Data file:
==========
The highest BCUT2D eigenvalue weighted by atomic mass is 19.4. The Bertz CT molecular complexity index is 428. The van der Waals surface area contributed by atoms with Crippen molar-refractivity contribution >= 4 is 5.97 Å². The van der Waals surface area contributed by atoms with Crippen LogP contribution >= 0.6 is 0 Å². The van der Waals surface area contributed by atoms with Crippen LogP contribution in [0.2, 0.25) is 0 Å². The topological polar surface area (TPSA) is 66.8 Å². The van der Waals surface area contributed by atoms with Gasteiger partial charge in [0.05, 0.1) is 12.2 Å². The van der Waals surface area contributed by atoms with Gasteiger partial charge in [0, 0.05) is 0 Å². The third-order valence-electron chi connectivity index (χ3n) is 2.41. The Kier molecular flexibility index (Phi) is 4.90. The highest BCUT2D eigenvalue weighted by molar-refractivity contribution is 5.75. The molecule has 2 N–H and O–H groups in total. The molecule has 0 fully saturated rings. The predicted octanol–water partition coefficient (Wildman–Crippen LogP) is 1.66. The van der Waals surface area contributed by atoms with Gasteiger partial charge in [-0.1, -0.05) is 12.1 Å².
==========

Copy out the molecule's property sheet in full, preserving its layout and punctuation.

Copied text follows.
The highest BCUT2D eigenvalue weighted by atomic mass is 19.4. The Bertz CT molecular complexity index is 428. The van der Waals surface area contributed by atoms with Crippen molar-refractivity contribution >= 4 is 5.97 Å². The van der Waals surface area contributed by atoms with Crippen LogP contribution >= 0.6 is 0 Å². The van der Waals surface area contributed by atoms with Crippen LogP contribution in [0.2, 0.25) is 0 Å². The topological polar surface area (TPSA) is 66.8 Å². The van der Waals surface area contributed by atoms with Gasteiger partial charge in [0.05, 0.1) is 12.2 Å². The van der Waals surface area contributed by atoms with Gasteiger partial charge in [0, 0.05) is 0 Å². The third-order valence-electron chi connectivity index (χ3n) is 2.41. The Kier molecular flexibility index (Phi) is 4.90. The highest BCUT2D eigenvalue weighted by molar-refractivity contribution is 5.75. The molecule has 2 N–H and O–H groups in total. The molecule has 0 fully saturated rings. The predicted octanol–water partition coefficient (Wildman–Crippen LogP) is 1.66. The van der Waals surface area contributed by atoms with Gasteiger partial charge in [-0.1, -0.05) is 12.1 Å².